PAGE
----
I like making things. I’m no good at woodwork, and I’m barely able to re-wire a plug. But when I’ve finished a poem, then it’s there, on the page, and when I read it again the following morning, I can think “ Hey ! I made that. And it’s not altogether bad.”

“Not altogether bad” will do for me, because all poems are failures to some extent ( except for Shakespeare  who has a higher hit rate than is decent.) Bet he couldn’t change a plug though.)

LIke I said, there are  thousands of us out there who are involved, in some way, with the process of boiling experience down, and putting  it on paper.

Maybe we should get together.

This is the deal. I’ll put something up on this site once a week or so- more often if I’m feeling prolific, less often if I have a cold. It might be a poem I’ve written, or a review of a book I’ve read or a general rant about the state of my world.

Talk back to me. Tell me what’s happening in your poetic world.

Thanks for tech support to Alasdair Stuart ( Yes ! Him off Pseudopod ! We’re related, you know…boast boast



Will my unit work straight from the box ?

Short answer’s “ Yes”- the hardware is complete-

temperatures and pressures stabilised,

each circuit strictly tested and each switch.

However, leakage is a frequent glitch

straight after installation. This is normal

and the use of simple work-arounds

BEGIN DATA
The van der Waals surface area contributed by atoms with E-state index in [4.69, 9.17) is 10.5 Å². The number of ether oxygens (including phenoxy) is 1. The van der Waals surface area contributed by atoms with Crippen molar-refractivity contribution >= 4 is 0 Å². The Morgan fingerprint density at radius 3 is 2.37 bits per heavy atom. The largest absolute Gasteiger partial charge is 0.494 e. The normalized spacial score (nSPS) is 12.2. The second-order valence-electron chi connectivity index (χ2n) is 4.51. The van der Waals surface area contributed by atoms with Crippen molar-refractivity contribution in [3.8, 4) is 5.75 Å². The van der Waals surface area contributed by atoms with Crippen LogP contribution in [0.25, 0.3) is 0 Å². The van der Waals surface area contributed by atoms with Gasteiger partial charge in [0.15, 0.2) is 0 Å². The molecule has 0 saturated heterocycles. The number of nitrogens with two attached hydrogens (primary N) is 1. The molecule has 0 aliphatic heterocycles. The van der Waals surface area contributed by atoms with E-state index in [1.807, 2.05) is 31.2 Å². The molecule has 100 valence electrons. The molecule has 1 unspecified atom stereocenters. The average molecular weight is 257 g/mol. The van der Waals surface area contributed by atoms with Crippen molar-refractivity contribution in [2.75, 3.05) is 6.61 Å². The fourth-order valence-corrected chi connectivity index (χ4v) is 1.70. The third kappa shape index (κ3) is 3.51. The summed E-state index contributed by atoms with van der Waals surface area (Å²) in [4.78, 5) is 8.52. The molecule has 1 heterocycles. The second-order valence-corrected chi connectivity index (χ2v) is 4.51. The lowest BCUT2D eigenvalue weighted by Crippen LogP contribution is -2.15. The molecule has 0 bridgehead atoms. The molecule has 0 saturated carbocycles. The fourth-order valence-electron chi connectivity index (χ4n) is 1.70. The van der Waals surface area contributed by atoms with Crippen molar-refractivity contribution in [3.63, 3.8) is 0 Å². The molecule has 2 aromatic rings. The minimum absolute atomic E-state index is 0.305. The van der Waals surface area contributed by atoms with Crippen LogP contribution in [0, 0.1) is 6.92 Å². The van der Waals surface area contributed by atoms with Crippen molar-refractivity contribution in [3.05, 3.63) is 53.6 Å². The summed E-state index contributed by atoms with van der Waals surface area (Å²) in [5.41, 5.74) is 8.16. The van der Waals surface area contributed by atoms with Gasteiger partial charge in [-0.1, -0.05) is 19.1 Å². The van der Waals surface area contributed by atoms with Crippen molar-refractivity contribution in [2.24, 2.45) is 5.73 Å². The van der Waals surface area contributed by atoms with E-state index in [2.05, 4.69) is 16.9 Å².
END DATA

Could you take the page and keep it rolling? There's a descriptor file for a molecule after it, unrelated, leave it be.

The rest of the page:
will solve the issue.

You will also find

mobility is a something of a challenge.

Motion sensors need some time to settle.

Control of movement takes about two years-

the same as language acquisition, then

the unit is completely functional.


What about the tech specification ?

You’ve got the largest Random Access Memory

that’s  ever been evolved. There’s room

for years of data at your finger ends.

Twin audio/video inputs guarantee

a world of sound and pictures in HD

It’s all so user-friendly. You’re the one

who matters here, and all of it is free.

No downtime, no screen freezes, always



Tell me, how long will the unit last ?

The Manual says  three score years and ten

is more or less the average length of time.

After that, the start-up menu slows;

viruses infect each crucial cache.

On the screen a cheerful caption glows-


You glimpse the Great Blue Screen of Death

and then you’re